Global bond yields rose after Bloomberg reported that Chinese officials were said to be wary of American government debt, further roiling a bond market unnerved by a recent sell-off. This drove financial stocks across Europe higher and kept markets on winning run. Reduced asset purchases by the world’s top central banks, rising commodity prices and looming US debt sales all support the case for higher bond yields, but until now they have proved resilient.
The Iseq underperformed its European peers, falling 76 points to 7,102 as gains in financials on foot of rising bond yields were offset by moves against big food groups like Kerry and Glanbia.
Bank of Ireland was up over 4 per cent at €7.82 while rival Permanent TSB was up 3.5 per cent at €2.38. AIB didn’t really partake, rising only 0.5 per cent to €5.48. On the flipside, defensive food stocks like Kerry and Glanbia fell 2.6 per cent to €88.75 and 2.5 per cent to €13.76 respectively.
Bookmaker Paddypower Beffair, meanwhile, was down nearly 4 per cent at €96.40 after Cormac Barry exited as head of the group’s Australian arm.
A rise in banks and oil stocks boosted the UK’s top share index to a fresh record on Wednesday as climbing bond yields supported financials across Europe. Britain’s blue chip FTSE 100 index was up 0.2 percent at 7,748.51 points, a new closing record and outperforming the broader European market, while mid-caps declined 0.6 per cent.
British banks joined in a rally with European peers as bond yields rose. The gains in financials added 37 points to the FTSE. Royal Bank of Scotland led the
FTSE 100, up 4.6 per cent after Morgan Stanley upgraded its rating on the stock to “overweight”. Morgan Stanley said RBS was the most resilient UK bank in an uncertain outlook. RBS peers HSBC and Standard Chartered also gained 3.7 and 3.3 per cent as banks across the region rallied, with the pan-European banks index at a two-year high thanks to rising bond yields. Wednesday was another day dominated by Christmas updates from retailers, with shares in grocer Sainsbury’s advancing 1.9 per cent after it beat forecasts slightly in its Christmas trading update. Elsewhere a warning from the UK’s Financial Conduct Authority (FCA) put pressure on shares in spreadbetters, with IG Group dropping 4.4 per cent, Plus500 down 5.5 percent and CMC Markets down 2.3 percent. The FCA said its review of the industry found “areas of serious concern” in Britain’s contracts for differences (CFDs) market.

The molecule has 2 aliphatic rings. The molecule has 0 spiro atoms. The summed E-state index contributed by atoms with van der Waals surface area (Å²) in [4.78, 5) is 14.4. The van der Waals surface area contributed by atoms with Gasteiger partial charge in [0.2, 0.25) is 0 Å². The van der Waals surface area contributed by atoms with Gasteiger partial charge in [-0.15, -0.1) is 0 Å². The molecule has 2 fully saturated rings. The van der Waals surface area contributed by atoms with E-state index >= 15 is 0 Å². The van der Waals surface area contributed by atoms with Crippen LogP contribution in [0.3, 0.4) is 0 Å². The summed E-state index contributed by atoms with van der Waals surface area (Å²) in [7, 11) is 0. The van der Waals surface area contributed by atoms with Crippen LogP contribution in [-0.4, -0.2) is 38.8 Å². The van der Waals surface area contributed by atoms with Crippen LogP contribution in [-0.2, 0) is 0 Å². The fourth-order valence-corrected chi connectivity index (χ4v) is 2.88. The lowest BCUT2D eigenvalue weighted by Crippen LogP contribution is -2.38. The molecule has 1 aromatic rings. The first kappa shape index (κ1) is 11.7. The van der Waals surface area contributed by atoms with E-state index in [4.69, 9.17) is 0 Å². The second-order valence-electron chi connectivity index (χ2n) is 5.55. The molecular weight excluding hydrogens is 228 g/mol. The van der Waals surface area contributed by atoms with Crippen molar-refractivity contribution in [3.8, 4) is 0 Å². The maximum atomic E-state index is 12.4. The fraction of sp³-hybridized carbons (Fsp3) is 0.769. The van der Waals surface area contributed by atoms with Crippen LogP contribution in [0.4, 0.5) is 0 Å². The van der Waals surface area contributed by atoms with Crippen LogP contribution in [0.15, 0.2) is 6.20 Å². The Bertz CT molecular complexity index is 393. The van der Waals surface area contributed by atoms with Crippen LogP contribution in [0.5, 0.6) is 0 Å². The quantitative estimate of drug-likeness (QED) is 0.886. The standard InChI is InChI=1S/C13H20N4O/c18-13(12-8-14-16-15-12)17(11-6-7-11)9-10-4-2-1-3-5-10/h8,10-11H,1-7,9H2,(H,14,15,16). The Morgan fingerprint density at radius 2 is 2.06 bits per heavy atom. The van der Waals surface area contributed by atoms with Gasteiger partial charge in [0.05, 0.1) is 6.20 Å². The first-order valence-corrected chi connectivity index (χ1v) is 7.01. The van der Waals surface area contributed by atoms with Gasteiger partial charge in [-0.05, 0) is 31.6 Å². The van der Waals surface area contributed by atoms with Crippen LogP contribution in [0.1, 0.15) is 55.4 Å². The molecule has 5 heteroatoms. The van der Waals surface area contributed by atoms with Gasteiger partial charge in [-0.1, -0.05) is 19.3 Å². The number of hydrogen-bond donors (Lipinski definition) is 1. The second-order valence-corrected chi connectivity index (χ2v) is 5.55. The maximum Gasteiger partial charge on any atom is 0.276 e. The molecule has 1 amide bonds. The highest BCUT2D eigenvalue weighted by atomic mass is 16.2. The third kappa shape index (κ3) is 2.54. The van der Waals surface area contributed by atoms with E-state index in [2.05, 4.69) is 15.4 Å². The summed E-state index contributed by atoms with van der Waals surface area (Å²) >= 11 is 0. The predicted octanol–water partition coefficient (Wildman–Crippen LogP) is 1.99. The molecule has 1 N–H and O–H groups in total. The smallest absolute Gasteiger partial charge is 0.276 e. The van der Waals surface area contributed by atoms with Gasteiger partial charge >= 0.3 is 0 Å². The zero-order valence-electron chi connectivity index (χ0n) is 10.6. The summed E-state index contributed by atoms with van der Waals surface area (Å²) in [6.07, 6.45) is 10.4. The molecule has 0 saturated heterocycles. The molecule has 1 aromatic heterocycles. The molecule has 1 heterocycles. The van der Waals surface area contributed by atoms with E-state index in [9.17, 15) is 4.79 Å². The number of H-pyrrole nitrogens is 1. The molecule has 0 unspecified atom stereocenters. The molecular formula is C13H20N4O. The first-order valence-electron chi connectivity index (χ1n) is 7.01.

Bond market jitters have weighed on the broader stock market , leaving rate-sensitive European banks, up 2.1 per cent, as the only clear sectoral winner on the day, while bond proxies like utilities and real estate suffered the most. Overall the Pan European STOXX 600 index fell just 0.4 per cent after hitting fresh two-and-a-half year year high. Monte dei Paschi di Siena shares rose by as much as 6.7 per cent on Wednesday, leading other banking stocks higher after data confirmed a slow fall in Italian lenders’ bad debts.
Wall Street’s major indexes fell on Wednesday, stalling the rally that marked the start of 2018, after a report that China is considering slowing its purchases of US government debt. Bank stocks were largely favoured as US Treasury yields jumped to 10-month highs after Bloomberg reported the US bond market was becoming less attractive for Beijing, one of the largest foreign holders of US government debt.
Banking stocks Wells Fargo and JPMorgan rose about 0.8 per cent each. Berkshire Hathaway rose 0.7 percent after the conglomerate promoted two of its top executives, cementing their status as the most likely successors to Warren Buffett. Nine of the 11 major S&P sectors were lower, led by a 1.6 per cent fall in interest-rate sensitive real estate and 0.8 percent drop in utilities. However, the Dow Jones Transport index, an indicator of economic activity, rose 0.6 per cent, boosted by airline stocks. Number two US homebuilder Lennar Corp fell 0.12 per cent after its profit missed estimates due to a delay in the booking of a single large transaction. Nordstrom was down about 7 per cent after the retailer reported holiday period same-store sales.
Additional reporting by Reuters/BloombergTags: A, AIB, American Government, Bank of Ireland, Beijing, Berkshire Hathaway, Bloomberg, Business, China, CMC, Cormac Barry, County Kerry, Dublin(IE), Eoin Burke Kennedy, Europe, Financial Conduct Authority, Glanbia, HSBC, Ig Group, Jpmorgan, Kerry Group, Lennar, Markets, New York City, Nordstrom, Permanent TSB, RBS, Royal Bank of Scotland, Sainsbury's, Siena, Standard Chartered Group, Stanley Morgan, United Kingdom, United States, Us Government, Wells Fargo